Boyfriend Material

Cover image for Boyfriend Material by Alexis Hall

by Alexis Hall

ISBN 9781728206141

Boyfriend Material is a fake dating romance featuring Luc the unmitigated disaster and Oliver the polished barrister. Lucien O’Donnell works for an obscure environmental non-profit but his real problem is his D-list celebrity fame as the son of two estranged rock stars. When the paparazzi snaps a compromising photo, Luc is forced to do damage control with the charity’s stodgy donors; he needs to find a respectable date for the annual fundraiser. Enter Oliver Blackwood, a criminal defense lawyer who also needs a date for a big event—his parents’ upcoming ruby wedding anniversary garden party. The secret sauce of this romance is that under his polished exterior Oliver is, in his own way, just as much of a disaster as Luc, with a string of failed romances behind him and a tense relationship with his family. But their chaos is complimentary, which is perhaps why their mutual friend Bridget has been trying to set them up for years (though Luc insists it is because they are her only two gay friends). I liked this romance so much I read it not once but twice in the last year and enjoyed it just as much the second time through. I’m really looking forward to the sequel, Husband Material, due to be published in the summer of 2022!

Tags: Fiction, Romance, LGBTQ+

The Heart Principle

Cover image for The Heart Principle by Helen Hoang

by Helen Hoang

ISBN 9780451490841

Anna Sun’s life seems to be in free-fall. After burning out in her musical career as violinist following an unexpected bout of YouTube fame, she feels adrift. Then her boyfriend tells her that he wants an open relationship before they decide if they should marry. Steeling her nerve, Anna decides that if her boyfriend is going to sleep around, she can too. And this time she won’t pick a man just because her family approves. The Heart Principle is the third in Helen Hoang’s series of romances featuring people with autism as heroines or love interests; the first was 2018’s The Kiss Quotient. The series is tied together, and love interest Quan Diep is the business partner of Michael Phan, the love interest from the first book. With his motorcycle and tattoos, Quan is nothing Anna’s parents would ever approve of, but when a crisis strikes in Anna’s family, Quan is there for her in ways that are more than she ever could have expected from a fling. In fact, it feels a lot like love. Unlike the other installments in the series, The Heart Principle is written in the first person, lending a heart-wrenching immediacy to Anna’s struggle with her burnout, paralyzing repetitive behaviours, and controlling family. Despite this darker element when I was generally turning to romance for heart-warming fluff, I absolutely ripped through this book, and it may be my favourite novel in the series.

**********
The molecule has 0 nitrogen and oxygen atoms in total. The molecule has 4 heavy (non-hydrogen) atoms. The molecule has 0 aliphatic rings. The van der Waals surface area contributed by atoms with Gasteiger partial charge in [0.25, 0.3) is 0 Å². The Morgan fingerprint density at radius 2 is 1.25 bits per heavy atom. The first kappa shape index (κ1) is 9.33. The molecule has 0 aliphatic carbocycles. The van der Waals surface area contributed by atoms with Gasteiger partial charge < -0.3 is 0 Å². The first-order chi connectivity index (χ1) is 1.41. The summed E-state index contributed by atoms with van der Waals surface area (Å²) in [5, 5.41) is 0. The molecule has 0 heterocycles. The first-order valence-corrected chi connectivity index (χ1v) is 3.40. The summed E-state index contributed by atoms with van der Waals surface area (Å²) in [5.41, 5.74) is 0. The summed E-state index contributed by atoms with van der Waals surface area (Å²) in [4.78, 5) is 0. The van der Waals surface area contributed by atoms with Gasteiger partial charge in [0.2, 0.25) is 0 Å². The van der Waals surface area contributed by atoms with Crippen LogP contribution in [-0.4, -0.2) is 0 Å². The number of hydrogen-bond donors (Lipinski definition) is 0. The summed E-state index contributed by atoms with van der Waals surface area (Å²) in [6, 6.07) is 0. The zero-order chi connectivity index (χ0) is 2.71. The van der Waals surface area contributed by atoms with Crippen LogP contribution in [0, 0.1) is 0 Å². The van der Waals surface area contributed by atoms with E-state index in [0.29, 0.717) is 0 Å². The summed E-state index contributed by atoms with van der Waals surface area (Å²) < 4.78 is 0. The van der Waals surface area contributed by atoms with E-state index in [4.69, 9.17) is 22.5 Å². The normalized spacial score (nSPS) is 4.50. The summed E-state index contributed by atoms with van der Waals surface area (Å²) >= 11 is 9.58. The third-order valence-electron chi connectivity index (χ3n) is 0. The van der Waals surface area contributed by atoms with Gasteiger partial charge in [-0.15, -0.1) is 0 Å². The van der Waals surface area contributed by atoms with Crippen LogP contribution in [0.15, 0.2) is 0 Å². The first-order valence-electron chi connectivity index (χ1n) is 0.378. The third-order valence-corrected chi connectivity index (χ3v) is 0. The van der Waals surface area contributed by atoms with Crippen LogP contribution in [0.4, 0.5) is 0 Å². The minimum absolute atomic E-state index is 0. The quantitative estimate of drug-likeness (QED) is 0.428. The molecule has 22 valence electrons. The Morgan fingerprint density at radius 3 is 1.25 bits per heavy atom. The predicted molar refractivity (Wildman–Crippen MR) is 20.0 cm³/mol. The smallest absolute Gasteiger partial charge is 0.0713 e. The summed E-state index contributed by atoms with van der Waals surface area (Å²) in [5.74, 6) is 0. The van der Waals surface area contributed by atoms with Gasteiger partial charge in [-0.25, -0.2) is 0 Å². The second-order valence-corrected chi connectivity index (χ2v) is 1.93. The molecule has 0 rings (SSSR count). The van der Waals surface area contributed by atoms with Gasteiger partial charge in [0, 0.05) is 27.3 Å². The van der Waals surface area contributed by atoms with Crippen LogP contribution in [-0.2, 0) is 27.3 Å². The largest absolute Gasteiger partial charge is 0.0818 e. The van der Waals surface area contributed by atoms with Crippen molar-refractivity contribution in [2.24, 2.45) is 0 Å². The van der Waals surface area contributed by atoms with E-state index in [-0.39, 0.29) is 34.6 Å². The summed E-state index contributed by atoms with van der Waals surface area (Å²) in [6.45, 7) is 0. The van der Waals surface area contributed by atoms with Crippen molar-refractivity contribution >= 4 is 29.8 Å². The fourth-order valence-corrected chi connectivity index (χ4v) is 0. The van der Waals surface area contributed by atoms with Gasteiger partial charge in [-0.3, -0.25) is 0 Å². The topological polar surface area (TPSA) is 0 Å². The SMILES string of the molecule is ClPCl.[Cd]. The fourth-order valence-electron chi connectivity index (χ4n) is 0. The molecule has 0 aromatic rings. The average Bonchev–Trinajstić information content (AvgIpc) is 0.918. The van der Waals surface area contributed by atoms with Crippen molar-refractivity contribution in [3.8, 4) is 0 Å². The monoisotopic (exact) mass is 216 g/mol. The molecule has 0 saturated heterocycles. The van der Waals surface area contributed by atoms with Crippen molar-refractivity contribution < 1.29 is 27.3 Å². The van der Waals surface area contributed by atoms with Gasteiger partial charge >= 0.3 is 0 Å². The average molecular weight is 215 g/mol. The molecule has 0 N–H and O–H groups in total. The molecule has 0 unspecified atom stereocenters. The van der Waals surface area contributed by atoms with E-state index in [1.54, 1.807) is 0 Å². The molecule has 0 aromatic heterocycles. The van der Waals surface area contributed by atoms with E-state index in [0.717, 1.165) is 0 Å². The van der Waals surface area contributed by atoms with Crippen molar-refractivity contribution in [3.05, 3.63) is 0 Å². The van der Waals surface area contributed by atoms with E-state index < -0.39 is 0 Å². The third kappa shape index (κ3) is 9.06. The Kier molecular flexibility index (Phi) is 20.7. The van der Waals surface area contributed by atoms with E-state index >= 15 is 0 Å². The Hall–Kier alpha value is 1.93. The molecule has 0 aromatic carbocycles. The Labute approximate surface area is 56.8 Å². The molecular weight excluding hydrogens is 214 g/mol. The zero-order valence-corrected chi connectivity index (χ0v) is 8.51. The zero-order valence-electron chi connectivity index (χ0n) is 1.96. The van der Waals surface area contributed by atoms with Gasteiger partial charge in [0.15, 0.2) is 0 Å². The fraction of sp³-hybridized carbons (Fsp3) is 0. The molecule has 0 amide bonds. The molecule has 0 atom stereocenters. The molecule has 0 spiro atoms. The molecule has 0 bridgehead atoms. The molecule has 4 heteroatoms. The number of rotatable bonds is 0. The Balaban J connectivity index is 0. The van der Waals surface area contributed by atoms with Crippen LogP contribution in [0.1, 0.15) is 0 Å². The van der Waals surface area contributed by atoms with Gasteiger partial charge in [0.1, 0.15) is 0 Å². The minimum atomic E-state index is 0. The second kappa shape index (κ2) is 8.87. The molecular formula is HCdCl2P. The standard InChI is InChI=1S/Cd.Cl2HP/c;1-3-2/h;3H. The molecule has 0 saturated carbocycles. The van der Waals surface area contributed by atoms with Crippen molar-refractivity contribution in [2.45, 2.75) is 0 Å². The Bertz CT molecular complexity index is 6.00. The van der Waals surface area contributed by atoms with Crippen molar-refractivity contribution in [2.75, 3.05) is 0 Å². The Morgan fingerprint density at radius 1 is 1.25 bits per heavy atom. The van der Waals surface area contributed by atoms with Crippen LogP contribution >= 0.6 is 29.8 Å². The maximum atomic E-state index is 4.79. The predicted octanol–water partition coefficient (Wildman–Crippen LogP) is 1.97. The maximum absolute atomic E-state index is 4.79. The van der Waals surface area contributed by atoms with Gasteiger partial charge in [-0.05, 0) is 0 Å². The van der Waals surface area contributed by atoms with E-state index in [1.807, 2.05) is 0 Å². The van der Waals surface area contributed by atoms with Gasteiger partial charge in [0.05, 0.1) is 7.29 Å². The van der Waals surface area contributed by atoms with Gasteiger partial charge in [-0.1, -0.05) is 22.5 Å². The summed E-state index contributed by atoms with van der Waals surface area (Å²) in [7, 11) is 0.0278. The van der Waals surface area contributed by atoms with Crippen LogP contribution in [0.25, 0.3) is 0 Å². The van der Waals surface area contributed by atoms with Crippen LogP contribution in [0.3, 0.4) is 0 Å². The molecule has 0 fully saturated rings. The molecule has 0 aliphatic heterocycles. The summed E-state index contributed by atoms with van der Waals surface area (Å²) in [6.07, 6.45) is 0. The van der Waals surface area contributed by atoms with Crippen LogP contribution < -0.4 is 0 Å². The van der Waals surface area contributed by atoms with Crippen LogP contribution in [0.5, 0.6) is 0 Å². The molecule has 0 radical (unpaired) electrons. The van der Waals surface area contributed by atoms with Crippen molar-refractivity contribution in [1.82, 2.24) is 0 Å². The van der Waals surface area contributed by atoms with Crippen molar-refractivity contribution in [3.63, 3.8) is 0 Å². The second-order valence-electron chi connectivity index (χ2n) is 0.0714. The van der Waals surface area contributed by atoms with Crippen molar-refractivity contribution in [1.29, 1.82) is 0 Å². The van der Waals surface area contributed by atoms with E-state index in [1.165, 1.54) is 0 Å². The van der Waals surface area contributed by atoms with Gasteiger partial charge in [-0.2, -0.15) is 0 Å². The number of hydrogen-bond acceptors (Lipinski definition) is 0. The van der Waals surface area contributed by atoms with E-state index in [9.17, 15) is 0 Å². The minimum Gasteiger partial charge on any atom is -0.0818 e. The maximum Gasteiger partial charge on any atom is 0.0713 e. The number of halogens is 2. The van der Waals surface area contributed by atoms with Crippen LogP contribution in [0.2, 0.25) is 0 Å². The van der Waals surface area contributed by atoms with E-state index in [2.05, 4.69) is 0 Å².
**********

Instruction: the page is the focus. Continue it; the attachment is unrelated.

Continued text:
Tags: Fiction, Romance

The Jasmine Throne

Cover image for The Jasmine Throne by Tasha Suri

by Tasha Suri

ISBN 9780316538527

Tasha Suri’s first adult fantasy is dark political intrigue rife with magic. The Jasmine Throne employs a large and complex cast of characters with competing interests, and the point of view shifts frequently. However, the two central characters are Malini and Priya. Malini is a princess of Parijat, but she has been exiled to an outlying province by her brother the emperor for refusing to go willingly to the pyre as a sacrifice to the gods. Priya is a maidservant in the household of Ahiranya’s colonial governor, but once she was something more, a forbidden history that lies dormant and half-forgotten. When the exiled princess is imprison in the Hirana, Priya is among the members of the governor’s household sent to attend her and her jailer. Ahiranya chafes under Parijati rule, but the dissidents do not agree on how to regain autonomy. Ashok leads the guerilla rebels, while Bhumika, the governor’s Ahiranyi wife, has married the enemy to try to keep her people safe from the ravages of life under the thumb of the empire by more diplomatic means. These are subtle politics with no easy answers; everyone thinks that their way is the right way, that they alone have drawn the right lines in the sand. In the midst of all this, Malini and Priya are drawn into an unlikely romance, but is far from the centre of the story, which focuses around imperialism and colonial politics.

Tags: Fiction, Fantasy, LGBTQ+

A Memory Called Empire

Cover image for A Memory Called Empire by Arkady Martine

by Arkady Martine

ISBN 9781529001587